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LS takes up adjournment motion on Nanavati report
August 10, 2005 13:18 IST
Last Updated: August 10, 2005 13:54 IST
The Lok Sabha on Wednesday suspended the Question Hour and took up for discussion an Opposition-sponsored adjounment motion on the Nanavati Commission report as the Shiromani Akali Dal launched a blistering attack on the Congress-led United Progressive Alliance government accusing it of failing to take any action against those indicted by the Commission.
"Four thousand Sikhs, including women and children, were butchered but not a single person has been punished," Sukhdev Singh Dhindsa, SAD leader and former Union Minister, said initiating the discussion.
Earlier, the Speaker suspended the Question Hour and allowed discussion on the National Democratic Alliance-sponsored Adjournment Motion on the failure of government to take action against persons indicted by the Commission.
Dhindsa said 9 Commissions had been set up so far to look into the '84 riots but 'we did not get justice. What we are demanding is that at least people indicted by the Nanavati Commission should be punished.'
"We were happy when Manmohan Singh, who is a Sikh, became the Prime Minister. But I want to ask him what happened to his community which never got any justice," he said.
He said the House should ensure that all those indicted by the Commission should be punished and cases registered against them.
Dhindsa said the involvement of 4 people -- H K L Bhagat, Sajjan Kumar, Jagdish Tytler and Dharamdas Shastri -- had been mentioned everywhere but no action had been taken against them.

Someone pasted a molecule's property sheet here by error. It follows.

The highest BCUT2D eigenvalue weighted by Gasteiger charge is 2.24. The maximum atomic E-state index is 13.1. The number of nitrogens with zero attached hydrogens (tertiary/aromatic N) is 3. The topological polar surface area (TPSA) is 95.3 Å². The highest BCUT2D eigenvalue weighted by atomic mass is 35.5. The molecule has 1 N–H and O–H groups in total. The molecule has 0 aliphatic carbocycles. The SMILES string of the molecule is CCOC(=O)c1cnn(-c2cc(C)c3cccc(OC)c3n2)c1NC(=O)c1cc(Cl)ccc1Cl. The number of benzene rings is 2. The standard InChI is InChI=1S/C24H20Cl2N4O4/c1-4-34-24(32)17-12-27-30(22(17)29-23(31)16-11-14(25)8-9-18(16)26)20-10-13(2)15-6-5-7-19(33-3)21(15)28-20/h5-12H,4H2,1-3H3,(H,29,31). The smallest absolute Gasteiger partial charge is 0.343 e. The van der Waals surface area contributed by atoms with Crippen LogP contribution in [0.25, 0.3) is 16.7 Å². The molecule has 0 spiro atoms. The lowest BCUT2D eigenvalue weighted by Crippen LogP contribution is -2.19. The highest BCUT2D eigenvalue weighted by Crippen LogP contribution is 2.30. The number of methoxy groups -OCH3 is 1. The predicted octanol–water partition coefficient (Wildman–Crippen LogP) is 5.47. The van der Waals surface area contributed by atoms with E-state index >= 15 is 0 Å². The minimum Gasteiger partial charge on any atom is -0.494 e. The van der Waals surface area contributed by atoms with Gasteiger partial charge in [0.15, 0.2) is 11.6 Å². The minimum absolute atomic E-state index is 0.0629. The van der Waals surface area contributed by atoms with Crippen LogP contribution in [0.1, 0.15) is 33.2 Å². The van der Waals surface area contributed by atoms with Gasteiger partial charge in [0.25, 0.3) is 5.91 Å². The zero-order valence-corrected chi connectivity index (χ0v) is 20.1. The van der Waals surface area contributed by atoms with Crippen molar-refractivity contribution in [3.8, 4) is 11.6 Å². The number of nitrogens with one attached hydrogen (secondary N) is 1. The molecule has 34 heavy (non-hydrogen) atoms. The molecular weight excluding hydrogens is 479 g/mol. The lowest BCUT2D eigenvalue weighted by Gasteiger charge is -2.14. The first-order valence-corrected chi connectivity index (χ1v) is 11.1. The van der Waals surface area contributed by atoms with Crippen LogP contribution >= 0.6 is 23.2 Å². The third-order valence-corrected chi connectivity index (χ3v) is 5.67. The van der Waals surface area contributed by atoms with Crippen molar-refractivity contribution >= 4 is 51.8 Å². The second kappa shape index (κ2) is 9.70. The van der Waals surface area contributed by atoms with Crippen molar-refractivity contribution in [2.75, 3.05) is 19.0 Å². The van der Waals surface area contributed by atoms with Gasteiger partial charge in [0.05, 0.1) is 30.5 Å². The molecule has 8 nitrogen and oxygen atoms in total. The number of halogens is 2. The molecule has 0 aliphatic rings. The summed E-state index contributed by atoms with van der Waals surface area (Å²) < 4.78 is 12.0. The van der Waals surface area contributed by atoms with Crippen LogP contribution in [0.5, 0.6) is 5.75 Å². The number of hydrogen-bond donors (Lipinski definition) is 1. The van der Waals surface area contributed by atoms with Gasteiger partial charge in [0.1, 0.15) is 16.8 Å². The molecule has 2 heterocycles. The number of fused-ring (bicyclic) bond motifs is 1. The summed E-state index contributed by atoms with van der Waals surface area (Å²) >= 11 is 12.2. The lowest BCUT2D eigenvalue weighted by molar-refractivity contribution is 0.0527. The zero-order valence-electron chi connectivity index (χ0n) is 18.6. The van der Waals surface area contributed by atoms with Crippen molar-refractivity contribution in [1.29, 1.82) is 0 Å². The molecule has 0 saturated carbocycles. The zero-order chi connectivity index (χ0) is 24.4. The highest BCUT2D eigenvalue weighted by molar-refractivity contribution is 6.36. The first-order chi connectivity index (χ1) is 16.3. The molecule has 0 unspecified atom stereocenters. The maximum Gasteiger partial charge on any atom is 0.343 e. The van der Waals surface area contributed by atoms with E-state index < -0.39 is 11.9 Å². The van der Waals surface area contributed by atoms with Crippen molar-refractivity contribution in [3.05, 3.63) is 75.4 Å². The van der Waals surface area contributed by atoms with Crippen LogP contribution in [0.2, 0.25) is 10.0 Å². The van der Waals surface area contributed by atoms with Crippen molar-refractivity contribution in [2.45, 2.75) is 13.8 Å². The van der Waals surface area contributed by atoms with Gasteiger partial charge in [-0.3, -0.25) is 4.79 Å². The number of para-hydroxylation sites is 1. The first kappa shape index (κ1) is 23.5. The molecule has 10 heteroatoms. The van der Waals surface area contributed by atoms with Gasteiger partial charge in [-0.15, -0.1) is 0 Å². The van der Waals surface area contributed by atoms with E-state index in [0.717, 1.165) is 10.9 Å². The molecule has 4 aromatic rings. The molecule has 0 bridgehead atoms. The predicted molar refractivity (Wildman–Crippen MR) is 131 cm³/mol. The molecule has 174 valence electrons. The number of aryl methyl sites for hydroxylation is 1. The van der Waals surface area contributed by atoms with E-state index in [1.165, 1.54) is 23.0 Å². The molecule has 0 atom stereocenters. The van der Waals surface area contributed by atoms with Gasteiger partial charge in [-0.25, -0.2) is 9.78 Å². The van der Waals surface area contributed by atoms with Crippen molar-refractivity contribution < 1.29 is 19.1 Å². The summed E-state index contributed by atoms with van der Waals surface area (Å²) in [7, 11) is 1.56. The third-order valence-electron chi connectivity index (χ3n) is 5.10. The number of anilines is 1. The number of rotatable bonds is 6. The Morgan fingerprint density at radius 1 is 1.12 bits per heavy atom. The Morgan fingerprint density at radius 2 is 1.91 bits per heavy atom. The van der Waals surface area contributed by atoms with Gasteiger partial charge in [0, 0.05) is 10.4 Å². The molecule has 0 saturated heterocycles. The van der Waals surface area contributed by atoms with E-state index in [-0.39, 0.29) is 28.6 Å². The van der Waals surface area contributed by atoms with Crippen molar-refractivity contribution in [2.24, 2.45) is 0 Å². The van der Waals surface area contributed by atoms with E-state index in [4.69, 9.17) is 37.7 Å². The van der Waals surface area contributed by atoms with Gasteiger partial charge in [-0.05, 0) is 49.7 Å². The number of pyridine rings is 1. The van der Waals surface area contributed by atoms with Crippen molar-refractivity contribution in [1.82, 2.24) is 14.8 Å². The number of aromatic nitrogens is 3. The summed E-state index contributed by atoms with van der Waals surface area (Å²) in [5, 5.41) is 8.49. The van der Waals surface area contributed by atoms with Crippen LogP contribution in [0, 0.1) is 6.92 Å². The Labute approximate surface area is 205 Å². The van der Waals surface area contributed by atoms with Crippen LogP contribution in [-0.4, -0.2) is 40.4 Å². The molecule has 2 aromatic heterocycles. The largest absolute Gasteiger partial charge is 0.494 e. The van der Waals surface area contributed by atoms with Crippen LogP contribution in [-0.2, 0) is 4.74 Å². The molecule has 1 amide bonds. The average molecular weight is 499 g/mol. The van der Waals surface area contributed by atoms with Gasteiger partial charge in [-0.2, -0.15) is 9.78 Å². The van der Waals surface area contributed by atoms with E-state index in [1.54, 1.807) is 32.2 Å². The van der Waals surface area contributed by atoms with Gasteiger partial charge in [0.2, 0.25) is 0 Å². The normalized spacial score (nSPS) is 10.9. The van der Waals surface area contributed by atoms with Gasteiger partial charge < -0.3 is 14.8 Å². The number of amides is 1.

Also see: The Justice Nanavati Interview
He recalled that Jagjit Singh Arora, hero of the 1971 Indo-Pak war, could not go to his house and had to stay at the residence of former Prime Minister I K Gujral as Sikhs were being "butchered and murdered".
"We only want justice," Dhindsa said, adding the Sikh community had made immense sacrifices for the country before and after the independence.
Pawan Kumar Bansal (Cong) accused the Akali Dal of making political capital out of the tragedy in 1984.
"Do not bake your political cake on the funeral pyre of others," Bansal said, adding whatever happened after the assassination of Indira Gandhi in Delhi and some other places was a blot on the fair name of India.
Dismissing charges against the Congress regarding the killings, he said the ruling party had always worked for the welfare of the Sikh community and had never regarded the Akali Dal as the representative of that community.
That was why the people of Punjab had given the Congress the mandate in early 1990s after the waning of the militancy, Bansal said, adding "what can we do if people do not want to give you power?"
He said it was the Congress that was instrumental in making Manmohan Singh, a Sikh, the Prime Minister and the UPA rule had seen a Sikh as the Army Chief as also the Deputy Chairman of the Planning Commission and the Lok Sabha Deputy Speaker.
Bansal said it was the late Rajiv Gandhi who was instrumental in arriving at the Punjab accord with Sant Longowal regardless of its consequences for the Congress.
He said the killing of Sikhs was a dark chapter which needed to be forgotten to help the nation and the community forge ahead in the task of progress and development.